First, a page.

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Lou Blaiotta on Monday, January 13, 2014 at 12:00:00 am
I’ve been very interested in reading about Columbia’s UL rated doors. I’ve been wondering, do you need to UL label a frame?
Thanks for asking! This requires a multi-part answer and can be a bit complicated. Let me start by saying that only those entrance assemblies that penetrate a fire-rated shaftway will require UL labeling. For example, entrances to atrium elevators (where there is no wall at all; or there is an open shaftway or there is a non-rated glass shaftway) will not require a fire-rated entrance assembly since the entrance does not penetrate a fire-rated shaftway. In these atrium elevator applications, with the permissible non-rated entrance assemblies, non-rated architectural components such as a non-rated full-glass door may be used. All other entrance assemblies that do indeed penetrate a fire rated wall will require some sort of UL labeling and the rating will be dependent upon the wall construction.
Now, let’s clarify what we mean by an entrance assembly. An entrance assembly is comprised of three mayor subcomponents: the frame, the door(s), and the hardware. Each subcomponent carries its own labeling requirements. In all fire-rated wall applications, the doors & hardware (i.e.: the header, door track, hangers and interlock, etc.) must always be UL labeled regardless of the wall construction. The labeling requirements of the frame, on the other hand, are completely dependent upon the type of wall construction used in the rated-shaft wall.
The simple answer for a basic frame in a masonry wall is no; only the door and hardware need to be labeled. However, some jurisdictions may also require a frame label.
In dry wall construction, the frame, door, and the entire assembly should be tested and labeled. All dry wall fire resistance test components bear individual component labels – struts, sills, headers – all bear component labels. This is part of a labeled fire resistance product: all the components were tested and the label bears the fire resistance of which it is capable. The frame and door panels have listed and numbered labels.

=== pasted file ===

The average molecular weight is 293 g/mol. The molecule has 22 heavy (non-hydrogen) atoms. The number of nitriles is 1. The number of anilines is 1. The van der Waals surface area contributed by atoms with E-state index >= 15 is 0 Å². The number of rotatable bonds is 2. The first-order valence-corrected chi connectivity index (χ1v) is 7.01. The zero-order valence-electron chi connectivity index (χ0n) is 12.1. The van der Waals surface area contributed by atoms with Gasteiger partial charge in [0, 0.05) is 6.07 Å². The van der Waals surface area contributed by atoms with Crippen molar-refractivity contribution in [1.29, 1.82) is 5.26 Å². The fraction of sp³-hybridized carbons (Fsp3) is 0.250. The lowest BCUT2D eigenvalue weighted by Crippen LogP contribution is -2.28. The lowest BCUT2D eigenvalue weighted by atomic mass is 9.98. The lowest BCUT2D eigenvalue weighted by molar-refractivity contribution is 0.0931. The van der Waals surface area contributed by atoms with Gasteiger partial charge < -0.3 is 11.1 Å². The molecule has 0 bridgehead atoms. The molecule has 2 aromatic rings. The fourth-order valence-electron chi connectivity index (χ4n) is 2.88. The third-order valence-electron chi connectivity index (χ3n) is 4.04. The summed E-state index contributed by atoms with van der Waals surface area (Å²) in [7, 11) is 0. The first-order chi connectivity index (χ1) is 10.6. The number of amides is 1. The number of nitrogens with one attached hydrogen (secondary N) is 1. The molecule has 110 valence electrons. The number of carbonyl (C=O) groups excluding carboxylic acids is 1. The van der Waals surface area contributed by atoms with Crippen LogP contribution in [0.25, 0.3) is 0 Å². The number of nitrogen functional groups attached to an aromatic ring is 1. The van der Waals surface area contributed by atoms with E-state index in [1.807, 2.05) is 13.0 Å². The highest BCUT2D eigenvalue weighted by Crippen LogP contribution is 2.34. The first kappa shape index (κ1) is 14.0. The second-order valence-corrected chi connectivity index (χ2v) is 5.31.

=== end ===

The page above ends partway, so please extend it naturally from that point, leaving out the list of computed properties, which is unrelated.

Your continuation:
Dry wall construction by its definition is a sheet rock – gypsum wallboard over wood or steel stud construction. This not only has a fire resistance issue to be addressed but also its structural integrity in the case of a fire is tested.
See, it might resist a fire for two hours, but it must also be capable of securing the opening of the shaftway. If it falls apart, it’s just as dangerous even if the individual components will resist the fire.
So how do we work with this? There are different constructions permitted for different hourly classifications. Fire resistance is rated alphabetically according to the number of hours the components will resist the fire.
A rating: 4 hours shaft wall + entrance label is 3 hour
B rating: 2 hours shaft wall + entrance label is 1 ½ hour
C rating: 1 hour shaft wall + entrance label is ¾ hour
The classification of hours has a different classification for fire resistance. For example, a door that is rated 3 hours is put in a wall that has a 4 hour rating. Therefore the wall rating A, B, and C, and the hourly rating is 75% of the wall.
So there are, as always, many things to consider when constructing and properly testing and labeling both entrances and walls.